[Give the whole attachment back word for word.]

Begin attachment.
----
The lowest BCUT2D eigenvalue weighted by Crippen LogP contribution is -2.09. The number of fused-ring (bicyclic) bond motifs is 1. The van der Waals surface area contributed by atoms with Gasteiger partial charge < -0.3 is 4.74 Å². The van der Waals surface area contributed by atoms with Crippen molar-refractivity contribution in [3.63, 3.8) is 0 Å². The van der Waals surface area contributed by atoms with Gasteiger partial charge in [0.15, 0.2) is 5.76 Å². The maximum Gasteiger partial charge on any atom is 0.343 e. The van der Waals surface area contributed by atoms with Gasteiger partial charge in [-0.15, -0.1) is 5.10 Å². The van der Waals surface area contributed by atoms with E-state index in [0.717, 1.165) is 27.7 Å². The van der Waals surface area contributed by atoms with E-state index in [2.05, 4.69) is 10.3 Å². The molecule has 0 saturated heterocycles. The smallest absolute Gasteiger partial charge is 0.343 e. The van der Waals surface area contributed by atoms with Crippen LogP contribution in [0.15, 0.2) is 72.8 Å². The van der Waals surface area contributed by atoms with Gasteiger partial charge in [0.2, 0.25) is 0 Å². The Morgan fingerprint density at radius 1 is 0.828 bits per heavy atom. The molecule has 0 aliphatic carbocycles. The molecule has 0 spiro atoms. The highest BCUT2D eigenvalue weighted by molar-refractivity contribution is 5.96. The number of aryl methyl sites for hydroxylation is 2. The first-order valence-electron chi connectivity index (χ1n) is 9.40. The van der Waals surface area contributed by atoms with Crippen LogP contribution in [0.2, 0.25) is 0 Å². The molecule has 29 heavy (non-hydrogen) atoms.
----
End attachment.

The lowest BCUT2D eigenvalue weighted by Crippen LogP contribution is -2.09. The number of fused-ring (bicyclic) bond motifs is 1. The van der Waals surface area contributed by atoms with Gasteiger partial charge < -0.3 is 4.74 Å². The van der Waals surface area contributed by atoms with Crippen molar-refractivity contribution in [3.63, 3.8) is 0 Å². The van der Waals surface area contributed by atoms with Gasteiger partial charge in [0.15, 0.2) is 5.76 Å². The maximum Gasteiger partial charge on any atom is 0.343 e. The van der Waals surface area contributed by atoms with Gasteiger partial charge in [-0.15, -0.1) is 5.10 Å². The van der Waals surface area contributed by atoms with E-state index in [0.717, 1.165) is 27.7 Å². The van der Waals surface area contributed by atoms with E-state index in [2.05, 4.69) is 10.3 Å². The molecule has 0 saturated heterocycles. The smallest absolute Gasteiger partial charge is 0.343 e. The van der Waals surface area contributed by atoms with Crippen LogP contribution in [0.15, 0.2) is 72.8 Å². The van der Waals surface area contributed by atoms with Gasteiger partial charge in [0.2, 0.25) is 0 Å². The Morgan fingerprint density at radius 1 is 0.828 bits per heavy atom. The molecule has 0 aliphatic carbocycles. The molecule has 0 spiro atoms. The highest BCUT2D eigenvalue weighted by molar-refractivity contribution is 5.96. The number of aryl methyl sites for hydroxylation is 2. The first-order valence-electron chi connectivity index (χ1n) is 9.40. The van der Waals surface area contributed by atoms with Crippen LogP contribution in [0.2, 0.25) is 0 Å². The molecule has 29 heavy (non-hydrogen) atoms.